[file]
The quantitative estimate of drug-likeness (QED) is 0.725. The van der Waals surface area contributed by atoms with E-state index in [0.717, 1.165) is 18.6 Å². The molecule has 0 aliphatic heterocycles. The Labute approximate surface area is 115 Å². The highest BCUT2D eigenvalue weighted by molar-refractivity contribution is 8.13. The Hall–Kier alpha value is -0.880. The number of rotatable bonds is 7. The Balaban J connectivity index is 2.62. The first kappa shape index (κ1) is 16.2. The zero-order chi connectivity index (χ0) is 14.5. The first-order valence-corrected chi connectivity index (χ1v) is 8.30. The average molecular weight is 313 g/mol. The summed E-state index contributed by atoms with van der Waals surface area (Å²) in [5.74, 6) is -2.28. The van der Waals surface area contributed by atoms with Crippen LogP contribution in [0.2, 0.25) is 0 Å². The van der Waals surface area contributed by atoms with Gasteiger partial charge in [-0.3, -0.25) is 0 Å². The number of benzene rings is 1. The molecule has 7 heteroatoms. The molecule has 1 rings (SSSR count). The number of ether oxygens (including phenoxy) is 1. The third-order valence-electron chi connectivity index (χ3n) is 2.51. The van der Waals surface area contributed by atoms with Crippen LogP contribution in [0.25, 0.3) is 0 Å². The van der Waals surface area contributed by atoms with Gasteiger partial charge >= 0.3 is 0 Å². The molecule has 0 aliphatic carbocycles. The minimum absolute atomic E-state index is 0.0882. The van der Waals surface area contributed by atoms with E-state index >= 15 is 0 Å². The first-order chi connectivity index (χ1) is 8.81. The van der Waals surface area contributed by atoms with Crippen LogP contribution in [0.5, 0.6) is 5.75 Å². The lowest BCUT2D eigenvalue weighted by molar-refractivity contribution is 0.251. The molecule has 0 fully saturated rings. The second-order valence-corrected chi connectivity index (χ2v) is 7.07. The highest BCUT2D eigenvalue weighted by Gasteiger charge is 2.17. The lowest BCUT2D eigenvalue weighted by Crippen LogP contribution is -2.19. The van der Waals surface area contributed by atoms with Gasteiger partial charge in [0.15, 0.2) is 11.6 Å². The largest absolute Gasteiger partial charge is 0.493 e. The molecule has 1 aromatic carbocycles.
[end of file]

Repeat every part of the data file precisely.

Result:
The quantitative estimate of drug-likeness (QED) is 0.725. The van der Waals surface area contributed by atoms with E-state index in [0.717, 1.165) is 18.6 Å². The molecule has 0 aliphatic heterocycles. The Labute approximate surface area is 115 Å². The highest BCUT2D eigenvalue weighted by molar-refractivity contribution is 8.13. The Hall–Kier alpha value is -0.880. The number of rotatable bonds is 7. The Balaban J connectivity index is 2.62. The first kappa shape index (κ1) is 16.2. The zero-order chi connectivity index (χ0) is 14.5. The first-order valence-corrected chi connectivity index (χ1v) is 8.30. The average molecular weight is 313 g/mol. The summed E-state index contributed by atoms with van der Waals surface area (Å²) in [5.74, 6) is -2.28. The van der Waals surface area contributed by atoms with Crippen LogP contribution in [0.2, 0.25) is 0 Å². The van der Waals surface area contributed by atoms with Gasteiger partial charge in [-0.3, -0.25) is 0 Å². The number of benzene rings is 1. The molecule has 7 heteroatoms. The molecule has 1 rings (SSSR count). The number of ether oxygens (including phenoxy) is 1. The third-order valence-electron chi connectivity index (χ3n) is 2.51. The van der Waals surface area contributed by atoms with Crippen LogP contribution in [0.25, 0.3) is 0 Å². The van der Waals surface area contributed by atoms with Gasteiger partial charge >= 0.3 is 0 Å². The molecule has 0 aliphatic carbocycles. The minimum absolute atomic E-state index is 0.0882. The van der Waals surface area contributed by atoms with E-state index >= 15 is 0 Å². The first-order chi connectivity index (χ1) is 8.81. The van der Waals surface area contributed by atoms with Crippen LogP contribution in [0.5, 0.6) is 5.75 Å². The lowest BCUT2D eigenvalue weighted by molar-refractivity contribution is 0.251. The molecule has 0 fully saturated rings. The second-order valence-corrected chi connectivity index (χ2v) is 7.07. The highest BCUT2D eigenvalue weighted by Gasteiger charge is 2.17. The lowest BCUT2D eigenvalue weighted by Crippen LogP contribution is -2.19. The van der Waals surface area contributed by atoms with Gasteiger partial charge in [0.15, 0.2) is 11.6 Å². The largest absolute Gasteiger partial charge is 0.493 e. The molecule has 1 aromatic carbocycles.